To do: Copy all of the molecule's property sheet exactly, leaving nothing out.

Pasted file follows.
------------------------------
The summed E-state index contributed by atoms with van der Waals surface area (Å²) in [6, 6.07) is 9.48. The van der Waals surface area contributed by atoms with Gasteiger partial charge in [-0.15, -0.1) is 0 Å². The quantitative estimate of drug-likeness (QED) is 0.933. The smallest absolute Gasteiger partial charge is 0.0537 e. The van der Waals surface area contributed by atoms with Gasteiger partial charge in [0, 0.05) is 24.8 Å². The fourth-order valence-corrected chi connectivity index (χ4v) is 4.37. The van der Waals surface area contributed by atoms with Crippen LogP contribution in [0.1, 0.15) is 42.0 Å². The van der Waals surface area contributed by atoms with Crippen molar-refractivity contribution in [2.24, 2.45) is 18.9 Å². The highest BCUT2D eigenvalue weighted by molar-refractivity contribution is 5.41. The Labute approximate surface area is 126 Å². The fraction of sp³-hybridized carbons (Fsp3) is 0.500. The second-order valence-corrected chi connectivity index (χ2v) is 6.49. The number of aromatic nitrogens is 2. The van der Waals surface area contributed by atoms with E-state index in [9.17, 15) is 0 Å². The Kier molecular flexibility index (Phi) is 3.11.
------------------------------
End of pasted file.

The summed E-state index contributed by atoms with van der Waals surface area (Å²) in [6, 6.07) is 9.48. The van der Waals surface area contributed by atoms with Gasteiger partial charge in [-0.15, -0.1) is 0 Å². The quantitative estimate of drug-likeness (QED) is 0.933. The smallest absolute Gasteiger partial charge is 0.0537 e. The van der Waals surface area contributed by atoms with Gasteiger partial charge in [0, 0.05) is 24.8 Å². The fourth-order valence-corrected chi connectivity index (χ4v) is 4.37. The van der Waals surface area contributed by atoms with Crippen LogP contribution in [0.1, 0.15) is 42.0 Å². The van der Waals surface area contributed by atoms with Crippen molar-refractivity contribution in [2.24, 2.45) is 18.9 Å². The highest BCUT2D eigenvalue weighted by molar-refractivity contribution is 5.41. The Labute approximate surface area is 126 Å². The fraction of sp³-hybridized carbons (Fsp3) is 0.500. The second-order valence-corrected chi connectivity index (χ2v) is 6.49. The number of aromatic nitrogens is 2. The van der Waals surface area contributed by atoms with E-state index in [9.17, 15) is 0 Å². The Kier molecular flexibility index (Phi) is 3.11.